The global counterculture movement of the 1960s and 1970s was not a monolithic bloc. Hippiedom had many branches and sub-branches, with differing motivations, priorities, approaches and attitudes: back-to-nature flower children, save-the-planet eco warriors, practical do-it-yourself artisans, self-reliant drop-outs, free-love hedonists, anti-capitalist politicos, revolutionary activists and organisers, radical feminists, gay-lib pioneers, spaced-out psychedelic explorers, probing intellectuals and thinkers, artistic creators and designers, dynamic impresarios and, perhaps the most widespread strand of all, music-buffs, music-makers, music-lovers and musicians.
It was within this most potent of sub-cultures that classic Cardiff hippy Burke Shelley, who died in January, found his place, his purpose and his home. And, in so doing, he made a major contribution to the birth of an entirely new musical genre, a genre that 50 years later is not just surviving but thriving across the world: Heavy Metal.
Before I proceed further I must quickly declare an interest. Speaking as another classic Cardiff hippy, forged in roughly the same era – and just a mile or so from his Llanisien home to boot: I was never a fan of Metal. To me, it was lumpen, sexist, unskilled, unsophisticated, repetitive three-chord crap to which head-bangers with small penises in double-denim sat cross-legged on the floor farting into their loon pants and shaking their spectacular festoonings of split-ends in synch with the thudding, predictable rhythms of a cacophany of tinnitus-inducing ear-ache and infantile sword’n’sorcery/hammer horror/sci-fi/macho posturings. But then what did I know?
In any case, Burke Shelley had nothing to do with the reactionary stadium-rock direction that Metal would take in the future when he and his band Budgie were more or less single-handedly inventing the entire concept of the three-man guitar/bass/drums lineup and industrial-strength, truly ‘heavy’, blues-rock riffing. Formed in Cardiff in 1967, the original Budgie consisted of Shelley on vocals and bass guitar, Tony Bourge on guitar and Ray Phillips on drums. The free-thinking long-hairs had met via a ‘musicians wanted’ note Shelley had pinned to the notice board in Gamlins music store. Founded in 1960 in City Road, Gamlins was then located in the Wyndham Arcade, soon moved to 55 St Mary Street later in 1967 and then settled in 56 St Mary Street in 1980, where the musicians’ mecca remains to this day – a very rare long-term survivor in Cardiff’s here-today-gone-tomorrow, inherently transient retail ‘offering’.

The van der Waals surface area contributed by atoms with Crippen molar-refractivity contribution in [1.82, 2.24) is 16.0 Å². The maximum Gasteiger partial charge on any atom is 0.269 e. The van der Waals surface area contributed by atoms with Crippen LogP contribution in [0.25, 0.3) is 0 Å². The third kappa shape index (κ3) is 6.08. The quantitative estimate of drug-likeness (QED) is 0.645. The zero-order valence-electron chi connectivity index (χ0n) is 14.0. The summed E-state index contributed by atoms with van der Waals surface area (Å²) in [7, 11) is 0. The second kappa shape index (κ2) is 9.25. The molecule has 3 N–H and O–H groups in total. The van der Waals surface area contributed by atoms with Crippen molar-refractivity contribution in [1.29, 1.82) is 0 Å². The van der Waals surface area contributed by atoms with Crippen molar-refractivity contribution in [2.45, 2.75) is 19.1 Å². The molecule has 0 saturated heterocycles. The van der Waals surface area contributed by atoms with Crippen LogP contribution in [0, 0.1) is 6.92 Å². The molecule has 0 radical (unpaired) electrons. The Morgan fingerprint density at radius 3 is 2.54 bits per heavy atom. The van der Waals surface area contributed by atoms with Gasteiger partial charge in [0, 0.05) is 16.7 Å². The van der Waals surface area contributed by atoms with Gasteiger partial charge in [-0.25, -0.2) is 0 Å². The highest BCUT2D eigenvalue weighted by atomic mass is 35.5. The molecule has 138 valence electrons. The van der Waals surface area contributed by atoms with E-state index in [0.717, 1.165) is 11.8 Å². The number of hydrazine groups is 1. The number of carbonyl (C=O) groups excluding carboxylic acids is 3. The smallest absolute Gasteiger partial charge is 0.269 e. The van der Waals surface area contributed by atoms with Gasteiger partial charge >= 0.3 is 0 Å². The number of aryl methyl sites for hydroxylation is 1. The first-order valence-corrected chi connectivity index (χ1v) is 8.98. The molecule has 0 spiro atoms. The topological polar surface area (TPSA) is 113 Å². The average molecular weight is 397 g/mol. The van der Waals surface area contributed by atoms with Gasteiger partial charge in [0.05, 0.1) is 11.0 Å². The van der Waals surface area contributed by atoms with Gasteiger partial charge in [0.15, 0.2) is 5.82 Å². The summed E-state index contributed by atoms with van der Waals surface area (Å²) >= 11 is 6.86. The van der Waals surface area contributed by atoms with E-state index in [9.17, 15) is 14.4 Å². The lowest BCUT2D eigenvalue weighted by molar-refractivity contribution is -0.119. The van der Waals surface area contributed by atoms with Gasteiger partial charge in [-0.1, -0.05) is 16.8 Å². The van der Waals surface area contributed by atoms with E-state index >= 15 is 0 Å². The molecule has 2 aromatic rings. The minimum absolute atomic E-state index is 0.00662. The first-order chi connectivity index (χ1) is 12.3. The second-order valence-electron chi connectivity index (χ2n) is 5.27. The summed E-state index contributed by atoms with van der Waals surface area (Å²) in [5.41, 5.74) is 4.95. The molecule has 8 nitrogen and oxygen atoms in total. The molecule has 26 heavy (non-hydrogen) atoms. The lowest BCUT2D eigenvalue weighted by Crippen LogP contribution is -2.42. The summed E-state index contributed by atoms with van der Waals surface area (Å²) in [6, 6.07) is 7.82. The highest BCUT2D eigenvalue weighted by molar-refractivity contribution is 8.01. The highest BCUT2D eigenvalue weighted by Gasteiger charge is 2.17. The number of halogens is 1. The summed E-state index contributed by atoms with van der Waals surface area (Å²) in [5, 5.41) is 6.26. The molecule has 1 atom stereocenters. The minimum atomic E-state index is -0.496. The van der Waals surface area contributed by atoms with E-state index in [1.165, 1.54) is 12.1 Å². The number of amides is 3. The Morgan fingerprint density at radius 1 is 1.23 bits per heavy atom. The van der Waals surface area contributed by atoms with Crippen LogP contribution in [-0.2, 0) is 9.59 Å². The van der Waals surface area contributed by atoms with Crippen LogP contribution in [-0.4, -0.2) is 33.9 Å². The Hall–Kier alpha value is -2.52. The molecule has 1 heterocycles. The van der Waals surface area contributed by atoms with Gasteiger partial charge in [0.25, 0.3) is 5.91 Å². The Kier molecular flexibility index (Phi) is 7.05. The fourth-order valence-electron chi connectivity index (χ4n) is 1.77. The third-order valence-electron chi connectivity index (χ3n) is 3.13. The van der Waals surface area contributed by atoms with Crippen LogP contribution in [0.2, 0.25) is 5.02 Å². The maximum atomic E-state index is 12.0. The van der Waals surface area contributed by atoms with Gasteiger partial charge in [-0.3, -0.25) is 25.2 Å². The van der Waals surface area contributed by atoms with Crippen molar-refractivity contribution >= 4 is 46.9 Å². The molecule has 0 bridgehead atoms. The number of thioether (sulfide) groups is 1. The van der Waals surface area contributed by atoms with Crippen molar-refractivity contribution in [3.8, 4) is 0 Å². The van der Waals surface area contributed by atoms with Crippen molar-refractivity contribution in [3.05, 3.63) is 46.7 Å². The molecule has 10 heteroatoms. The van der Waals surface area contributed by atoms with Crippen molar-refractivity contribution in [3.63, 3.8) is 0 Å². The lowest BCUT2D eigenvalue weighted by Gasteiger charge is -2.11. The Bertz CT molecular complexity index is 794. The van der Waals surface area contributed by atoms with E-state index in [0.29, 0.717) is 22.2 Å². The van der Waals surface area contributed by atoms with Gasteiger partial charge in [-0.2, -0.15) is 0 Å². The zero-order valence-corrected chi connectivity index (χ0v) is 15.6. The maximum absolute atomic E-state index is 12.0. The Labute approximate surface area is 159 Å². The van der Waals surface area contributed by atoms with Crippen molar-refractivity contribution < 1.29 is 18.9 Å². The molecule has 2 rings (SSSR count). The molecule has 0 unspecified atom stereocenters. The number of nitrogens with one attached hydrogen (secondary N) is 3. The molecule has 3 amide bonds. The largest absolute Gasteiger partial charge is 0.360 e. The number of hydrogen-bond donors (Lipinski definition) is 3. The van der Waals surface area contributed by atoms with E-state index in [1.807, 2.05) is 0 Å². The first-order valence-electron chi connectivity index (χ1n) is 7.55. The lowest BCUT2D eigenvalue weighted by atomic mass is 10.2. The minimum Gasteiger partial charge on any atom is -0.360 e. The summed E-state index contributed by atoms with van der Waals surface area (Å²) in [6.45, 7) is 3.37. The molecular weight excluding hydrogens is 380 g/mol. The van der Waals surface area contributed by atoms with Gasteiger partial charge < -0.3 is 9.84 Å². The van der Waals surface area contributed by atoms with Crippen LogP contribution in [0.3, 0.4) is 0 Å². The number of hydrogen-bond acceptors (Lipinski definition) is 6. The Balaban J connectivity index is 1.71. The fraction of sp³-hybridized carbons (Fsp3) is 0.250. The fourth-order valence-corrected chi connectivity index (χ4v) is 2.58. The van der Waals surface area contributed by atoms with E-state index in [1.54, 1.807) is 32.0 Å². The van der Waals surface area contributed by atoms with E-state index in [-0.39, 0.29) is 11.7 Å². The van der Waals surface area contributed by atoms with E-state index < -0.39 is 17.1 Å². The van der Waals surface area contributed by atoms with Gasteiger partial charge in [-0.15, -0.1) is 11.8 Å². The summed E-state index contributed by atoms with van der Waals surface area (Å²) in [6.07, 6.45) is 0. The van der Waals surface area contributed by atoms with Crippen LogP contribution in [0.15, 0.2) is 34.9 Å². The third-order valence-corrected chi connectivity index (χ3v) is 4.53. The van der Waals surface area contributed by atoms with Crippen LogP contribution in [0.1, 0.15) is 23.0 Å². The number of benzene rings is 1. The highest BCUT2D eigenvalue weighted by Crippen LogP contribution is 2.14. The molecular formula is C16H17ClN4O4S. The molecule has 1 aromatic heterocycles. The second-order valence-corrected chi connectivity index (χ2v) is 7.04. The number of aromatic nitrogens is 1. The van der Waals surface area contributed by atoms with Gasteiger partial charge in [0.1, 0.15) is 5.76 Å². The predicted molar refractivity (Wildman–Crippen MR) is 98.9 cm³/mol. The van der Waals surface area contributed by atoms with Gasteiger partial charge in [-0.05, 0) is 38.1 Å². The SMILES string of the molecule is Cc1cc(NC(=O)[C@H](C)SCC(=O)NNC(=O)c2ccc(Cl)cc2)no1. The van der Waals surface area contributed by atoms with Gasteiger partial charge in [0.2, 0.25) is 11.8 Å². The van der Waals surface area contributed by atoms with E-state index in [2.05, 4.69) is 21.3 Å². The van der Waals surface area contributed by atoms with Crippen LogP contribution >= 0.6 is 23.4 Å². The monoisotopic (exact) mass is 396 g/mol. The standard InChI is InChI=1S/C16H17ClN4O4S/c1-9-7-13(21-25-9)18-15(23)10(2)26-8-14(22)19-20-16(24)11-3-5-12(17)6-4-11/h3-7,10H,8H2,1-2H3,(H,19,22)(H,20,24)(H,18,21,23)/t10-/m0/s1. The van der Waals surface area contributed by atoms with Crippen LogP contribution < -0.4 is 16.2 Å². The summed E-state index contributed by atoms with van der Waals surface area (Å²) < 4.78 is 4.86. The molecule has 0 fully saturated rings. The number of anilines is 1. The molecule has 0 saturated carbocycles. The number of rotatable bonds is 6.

Budgie made three astonishingly original hard-rock albums in the early 1970s: Budgie in 1971, Squawk in 1972, and Never Turn Your Back on a Friend in 1973. Even I, a wayward utopian urchin much more partial to the trippy instrumentalism of out-and-out acid rock outfits like Man, Quicksilver Messenger Service and Soft Machine, recognised that Budgie were brilliant musicians, far more textured and complex than the Heavy Metal labelling implied and a Welsh band to be proud of at a time when great bands and live music abounded, as I skinned up another giant joint in my West Dulwich squat…
Burke Shelley was the creative force behind Budgie, with his songwriting, his lip-smacking lyrics displaying his evident relish in language, his stratospherically-high and passionate vocals and his deft, gripping bass work played with a guitar pick rather than fingers – not to mention his flowing locks and outsize specs! The band’s definitive lineup of Shelley, Bourge and Phillips split by 1974, never having broken out of cult status in the ‘underground’ scene and into the poisonous vulgarity of mainstream success like their contemporaries Black Sabbath. There was a slow fade out as Shelley kept Budgie going into the 1980s before disbanding in 1985 – having retained their principles, their credibility, their idiosyncracy and their cool. By then, Budgie were already being referenced as influential and soon their songs were being covered by big-hitting successor bands like Judas Priest, Iron Maiden, Metallica, Soundgarden, Van Halen, Megadeth and Motörhead – damn you and your bloody umlauts Lemmy (1945-2015)! The Heavy Metal template was forged, Burke Shelley’s place in rock history gradually became enshrined and era-encapsulating songs like Breadfan and Crash Course In Brain Surgery are now part of the Rock canon.
After 20 years of inactivity there was the odd Budgie reunion and sporadic gigs until Shelley had to retire due to ill-health after an aortic aneurysm in Poland in 2010. He suffered badly through his last decade, afflicted by the unrelenting pain of Stickler Syndrome, a congenital condition that impairs the production of collagen – crucial for healthy tissue – and he died far too young at age 71, still living in his home town. His countercultural spirit shrivelled in those dying years and he shifted into a current of hippiedom that I omitted mentioning in the opening paragraph, a tendency he would have mocked 40 years earlier: the God Squad. He had done his bit, the fight was over, and he turned to religion for comfort and philosophical consolation. Well, you know what they say, once a Catholic…